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January 23, 2009
Downey to reunite with Kennedy
It'll be a family reunion of sorts when Ole Miss visits South Carolina on Saturday.
Gamecocks guard Devan Downey will see one of his former coaches, Andy Kennedy, on the opposite bench. Kennedy was vital in Downey's recruitment to Cincinnati when he was coming out of Chester High School in 2005 and as it turned out, was Downey's head coach during his only year with the Bearcats.
"Thought I was going to go to Cincinnati, play for Bob Huggins and have a great career," Downey said last year. "But everything happens for a reason and this might be the reason all them things happened to me."
"What he and I went through together ... he was a freshman and I was a rookie interim coach, under not the best of circumstances," Kennedy said during his first season. "Something I'll remember forever. I look at him almost like a proud father."
Downey never played for Huggins, who resigned shortly after Downey had reported to campus in the summer of 2005. Kennedy was promoted to interim coach and guided the Bearcats to a 21-13 record and an NIT berth, Downey the point guard who made the Big East All-Rookie Team.
After the season ended -- coincidentally, 65-62 to eventual NIT champion USC -- Downey considered staying at Cincinnati if Kennedy was retained. But the Bearcats went in a different direction, hiring Murray State's Mick Cronin, Kennedy took the vacant job at Ole Miss and Downey put in for a transfer.
Downey considered Kansas State, where Huggins had landed, USC and Ole Miss among a few other schools. He visited Kennedy in Oxford but decided soon after to come to Columbia.
"He certainly didn't choose me over Andy Kennedy," former USC coach Dave Odom said during Downey's first year. "I think he just simply wanted to come home."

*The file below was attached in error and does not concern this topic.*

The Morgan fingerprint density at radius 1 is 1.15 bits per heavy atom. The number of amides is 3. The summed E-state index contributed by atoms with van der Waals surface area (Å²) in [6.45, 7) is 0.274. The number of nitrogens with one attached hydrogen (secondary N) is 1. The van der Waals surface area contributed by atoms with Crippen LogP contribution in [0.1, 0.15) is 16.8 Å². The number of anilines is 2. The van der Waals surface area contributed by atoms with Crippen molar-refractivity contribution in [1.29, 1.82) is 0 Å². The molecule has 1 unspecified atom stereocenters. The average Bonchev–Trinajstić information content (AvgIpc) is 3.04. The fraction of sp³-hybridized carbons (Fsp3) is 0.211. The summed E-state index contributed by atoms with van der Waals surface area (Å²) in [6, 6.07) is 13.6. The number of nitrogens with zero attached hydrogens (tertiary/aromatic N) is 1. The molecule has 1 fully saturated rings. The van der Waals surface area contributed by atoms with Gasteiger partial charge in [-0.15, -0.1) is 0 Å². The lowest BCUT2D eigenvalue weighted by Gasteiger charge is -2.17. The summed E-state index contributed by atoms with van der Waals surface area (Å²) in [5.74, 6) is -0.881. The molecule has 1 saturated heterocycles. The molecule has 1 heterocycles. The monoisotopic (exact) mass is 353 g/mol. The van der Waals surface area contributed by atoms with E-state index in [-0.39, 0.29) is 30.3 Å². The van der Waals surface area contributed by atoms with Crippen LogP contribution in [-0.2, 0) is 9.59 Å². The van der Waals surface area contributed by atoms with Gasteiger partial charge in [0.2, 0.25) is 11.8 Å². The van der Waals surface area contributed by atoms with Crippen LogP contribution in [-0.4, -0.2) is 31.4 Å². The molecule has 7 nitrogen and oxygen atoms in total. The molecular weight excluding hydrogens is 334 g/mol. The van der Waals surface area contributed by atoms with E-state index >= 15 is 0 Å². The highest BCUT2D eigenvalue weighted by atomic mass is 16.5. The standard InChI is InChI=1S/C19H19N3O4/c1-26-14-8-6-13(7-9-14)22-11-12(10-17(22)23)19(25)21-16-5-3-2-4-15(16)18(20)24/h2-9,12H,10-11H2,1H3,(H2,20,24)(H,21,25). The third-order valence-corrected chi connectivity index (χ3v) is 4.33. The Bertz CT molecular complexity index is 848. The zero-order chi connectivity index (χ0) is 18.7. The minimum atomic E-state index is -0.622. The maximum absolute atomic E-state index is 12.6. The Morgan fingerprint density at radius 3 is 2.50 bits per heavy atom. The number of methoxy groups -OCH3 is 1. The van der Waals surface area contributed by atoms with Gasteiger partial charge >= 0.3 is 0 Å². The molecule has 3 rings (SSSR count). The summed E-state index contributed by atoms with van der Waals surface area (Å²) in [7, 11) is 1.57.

The Gamecocks have won each of their two meetings against the Rebels under Kennedy, Downey sitting out a 76-63 victory in 2007 due to his mandatory one-year transfer penalty and scoring 25 points in an 80-77 win in Oxford last year. USC wants to make it three straight and keep its ascent into the SEC upper level intact.
"This does a lot for our confidence," Downey said after the Florida win two nights ago. "We just want to keep it going."
It's been an interesting, to say the very least, season for Kennedy this year. After two straight 20-win seasons and NIT berths, plus the SEC Coach of the Year award in 2007 after leading the Rebels to a tie for the SEC West championship, Kennedy is 10-8 (1-3 SEC) this season. Arguably the team's best players, guards Chris Warren and Eniel Polynice, were shelved for the season with knee injuries in late December and the Rebels have struggled without them. Then another piece of what one publication called the best backcourt in the league, Trevor Gaskins, popped an ACL and joined the others on the injured list.
And then there's the off-the-court fodder. Kennedy was arrested on Dec. 18 for allegedly punching a cab driver and shouting racial slurs. The incident happened in Cincinnati, where the Rebels were playing Louisville in the SEC/Big East Invitational.
Kennedy filed a defamation lawsuit seeking damages against the cab driver and a witness and the lawsuit was recently amended by Kennedy's wife, Kimber. Kimber Kennedy is also seeking damages because she says the couple's love life has been affected by the incident.
Kennedy has pleaded not guilty to the charges, saying it was the cab driver who was shouting racial slurs at one of his assistant coaches, who is black. The driver and the witness have counter-sued Kennedy.
Ole Miss Athletics Director Pete Boone issued a statement soon after the incident saying he believed Kennedy's side of the story and was confident that once all the facts were in, Kennedy would be proven innocent. Kennedy did not miss any games due to the arrest.
Downey didn't comment on the situation when Kennedy was arrested but has said before he's got much respect for his old coach. "He really made it a lot easier," he said when Huggins was let go.
Kennedy has likewise spoken of the respect he has for his former player and holds no grudge against him for choosing USC over Ole Miss.
"I never once questioned that," Kennedy said during his first year. "Proud that it's working out for him."